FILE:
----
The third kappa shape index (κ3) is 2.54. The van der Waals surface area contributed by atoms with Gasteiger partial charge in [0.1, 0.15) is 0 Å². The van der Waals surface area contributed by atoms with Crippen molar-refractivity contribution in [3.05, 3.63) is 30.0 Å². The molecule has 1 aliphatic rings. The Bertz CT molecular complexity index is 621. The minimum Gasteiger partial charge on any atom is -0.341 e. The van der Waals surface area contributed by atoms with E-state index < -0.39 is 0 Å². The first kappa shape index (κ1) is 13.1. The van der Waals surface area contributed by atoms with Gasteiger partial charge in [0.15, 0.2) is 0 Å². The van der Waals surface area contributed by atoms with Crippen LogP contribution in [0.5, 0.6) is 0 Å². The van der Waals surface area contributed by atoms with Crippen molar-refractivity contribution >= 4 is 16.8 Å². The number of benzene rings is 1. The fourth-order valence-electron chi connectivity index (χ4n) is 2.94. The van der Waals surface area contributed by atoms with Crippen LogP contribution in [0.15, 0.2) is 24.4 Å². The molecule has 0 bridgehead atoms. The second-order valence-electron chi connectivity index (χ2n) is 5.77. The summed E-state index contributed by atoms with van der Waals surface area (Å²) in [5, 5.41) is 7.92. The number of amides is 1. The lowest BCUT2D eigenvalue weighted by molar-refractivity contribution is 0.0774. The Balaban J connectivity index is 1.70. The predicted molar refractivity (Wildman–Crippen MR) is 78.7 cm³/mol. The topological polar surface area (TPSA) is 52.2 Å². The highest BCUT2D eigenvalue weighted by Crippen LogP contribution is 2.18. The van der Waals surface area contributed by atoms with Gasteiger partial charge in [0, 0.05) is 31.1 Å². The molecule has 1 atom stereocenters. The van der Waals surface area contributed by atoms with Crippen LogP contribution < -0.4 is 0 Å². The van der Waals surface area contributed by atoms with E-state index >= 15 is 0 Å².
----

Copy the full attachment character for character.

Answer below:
The third kappa shape index (κ3) is 2.54. The van der Waals surface area contributed by atoms with Gasteiger partial charge in [0.1, 0.15) is 0 Å². The van der Waals surface area contributed by atoms with Crippen molar-refractivity contribution in [3.05, 3.63) is 30.0 Å². The molecule has 1 aliphatic rings. The Bertz CT molecular complexity index is 621. The minimum Gasteiger partial charge on any atom is -0.341 e. The van der Waals surface area contributed by atoms with E-state index < -0.39 is 0 Å². The first kappa shape index (κ1) is 13.1. The van der Waals surface area contributed by atoms with Gasteiger partial charge in [0.15, 0.2) is 0 Å². The van der Waals surface area contributed by atoms with Crippen LogP contribution in [0.5, 0.6) is 0 Å². The van der Waals surface area contributed by atoms with Crippen molar-refractivity contribution >= 4 is 16.8 Å². The number of benzene rings is 1. The fourth-order valence-electron chi connectivity index (χ4n) is 2.94. The van der Waals surface area contributed by atoms with Crippen LogP contribution in [0.15, 0.2) is 24.4 Å². The molecule has 0 bridgehead atoms. The second-order valence-electron chi connectivity index (χ2n) is 5.77. The summed E-state index contributed by atoms with van der Waals surface area (Å²) in [5, 5.41) is 7.92. The number of amides is 1. The lowest BCUT2D eigenvalue weighted by molar-refractivity contribution is 0.0774. The Balaban J connectivity index is 1.70. The predicted molar refractivity (Wildman–Crippen MR) is 78.7 cm³/mol. The topological polar surface area (TPSA) is 52.2 Å². The highest BCUT2D eigenvalue weighted by Crippen LogP contribution is 2.18. The van der Waals surface area contributed by atoms with Gasteiger partial charge in [0, 0.05) is 31.1 Å². The molecule has 1 atom stereocenters. The van der Waals surface area contributed by atoms with Crippen LogP contribution < -0.4 is 0 Å². The van der Waals surface area contributed by atoms with E-state index >= 15 is 0 Å².